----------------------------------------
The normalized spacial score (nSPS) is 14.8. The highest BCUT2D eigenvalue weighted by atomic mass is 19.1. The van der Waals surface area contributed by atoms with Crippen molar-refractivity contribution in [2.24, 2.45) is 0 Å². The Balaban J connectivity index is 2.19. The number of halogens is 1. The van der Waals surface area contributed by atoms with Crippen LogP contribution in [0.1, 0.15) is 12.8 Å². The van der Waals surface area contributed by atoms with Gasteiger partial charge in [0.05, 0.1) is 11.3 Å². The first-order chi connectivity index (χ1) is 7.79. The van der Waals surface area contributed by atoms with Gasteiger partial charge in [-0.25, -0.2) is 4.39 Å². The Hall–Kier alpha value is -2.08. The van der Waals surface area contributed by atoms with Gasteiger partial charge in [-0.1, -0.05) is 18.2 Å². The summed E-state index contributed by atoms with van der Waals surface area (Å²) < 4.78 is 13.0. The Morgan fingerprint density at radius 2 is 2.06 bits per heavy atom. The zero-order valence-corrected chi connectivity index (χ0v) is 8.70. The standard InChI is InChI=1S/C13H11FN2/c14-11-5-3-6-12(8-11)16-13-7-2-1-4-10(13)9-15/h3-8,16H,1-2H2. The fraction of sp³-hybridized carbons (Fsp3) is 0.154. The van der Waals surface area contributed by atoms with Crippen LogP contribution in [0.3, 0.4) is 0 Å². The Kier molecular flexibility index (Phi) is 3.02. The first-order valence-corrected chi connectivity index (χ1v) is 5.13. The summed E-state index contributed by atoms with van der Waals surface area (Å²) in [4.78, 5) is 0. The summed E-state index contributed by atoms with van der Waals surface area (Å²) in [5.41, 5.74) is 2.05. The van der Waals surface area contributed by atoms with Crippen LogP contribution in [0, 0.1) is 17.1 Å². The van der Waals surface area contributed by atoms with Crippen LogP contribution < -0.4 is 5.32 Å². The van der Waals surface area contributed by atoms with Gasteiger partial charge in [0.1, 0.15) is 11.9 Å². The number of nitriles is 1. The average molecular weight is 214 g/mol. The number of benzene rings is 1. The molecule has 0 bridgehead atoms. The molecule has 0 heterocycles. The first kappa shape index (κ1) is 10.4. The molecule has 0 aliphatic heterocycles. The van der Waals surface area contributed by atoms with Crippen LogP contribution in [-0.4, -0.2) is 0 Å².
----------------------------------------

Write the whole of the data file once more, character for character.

The normalized spacial score (nSPS) is 14.8. The highest BCUT2D eigenvalue weighted by atomic mass is 19.1. The van der Waals surface area contributed by atoms with Crippen molar-refractivity contribution in [2.24, 2.45) is 0 Å². The Balaban J connectivity index is 2.19. The number of halogens is 1. The van der Waals surface area contributed by atoms with Crippen LogP contribution in [0.1, 0.15) is 12.8 Å². The van der Waals surface area contributed by atoms with Gasteiger partial charge in [0.05, 0.1) is 11.3 Å². The first-order chi connectivity index (χ1) is 7.79. The van der Waals surface area contributed by atoms with Gasteiger partial charge in [-0.25, -0.2) is 4.39 Å². The Hall–Kier alpha value is -2.08. The van der Waals surface area contributed by atoms with Gasteiger partial charge in [-0.1, -0.05) is 18.2 Å². The summed E-state index contributed by atoms with van der Waals surface area (Å²) < 4.78 is 13.0. The Morgan fingerprint density at radius 2 is 2.06 bits per heavy atom. The zero-order valence-corrected chi connectivity index (χ0v) is 8.70. The standard InChI is InChI=1S/C13H11FN2/c14-11-5-3-6-12(8-11)16-13-7-2-1-4-10(13)9-15/h3-8,16H,1-2H2. The fraction of sp³-hybridized carbons (Fsp3) is 0.154. The van der Waals surface area contributed by atoms with Crippen LogP contribution in [0.3, 0.4) is 0 Å². The Kier molecular flexibility index (Phi) is 3.02. The first-order valence-corrected chi connectivity index (χ1v) is 5.13. The summed E-state index contributed by atoms with van der Waals surface area (Å²) in [4.78, 5) is 0. The summed E-state index contributed by atoms with van der Waals surface area (Å²) in [5.41, 5.74) is 2.05. The van der Waals surface area contributed by atoms with Crippen LogP contribution in [0, 0.1) is 17.1 Å². The van der Waals surface area contributed by atoms with Crippen LogP contribution < -0.4 is 5.32 Å². The van der Waals surface area contributed by atoms with Gasteiger partial charge in [0.1, 0.15) is 11.9 Å². The number of nitriles is 1. The average molecular weight is 214 g/mol. The number of benzene rings is 1. The molecule has 0 bridgehead atoms. The molecule has 0 heterocycles. The first kappa shape index (κ1) is 10.4. The molecule has 0 aliphatic heterocycles. The van der Waals surface area contributed by atoms with Crippen LogP contribution in [-0.4, -0.2) is 0 Å².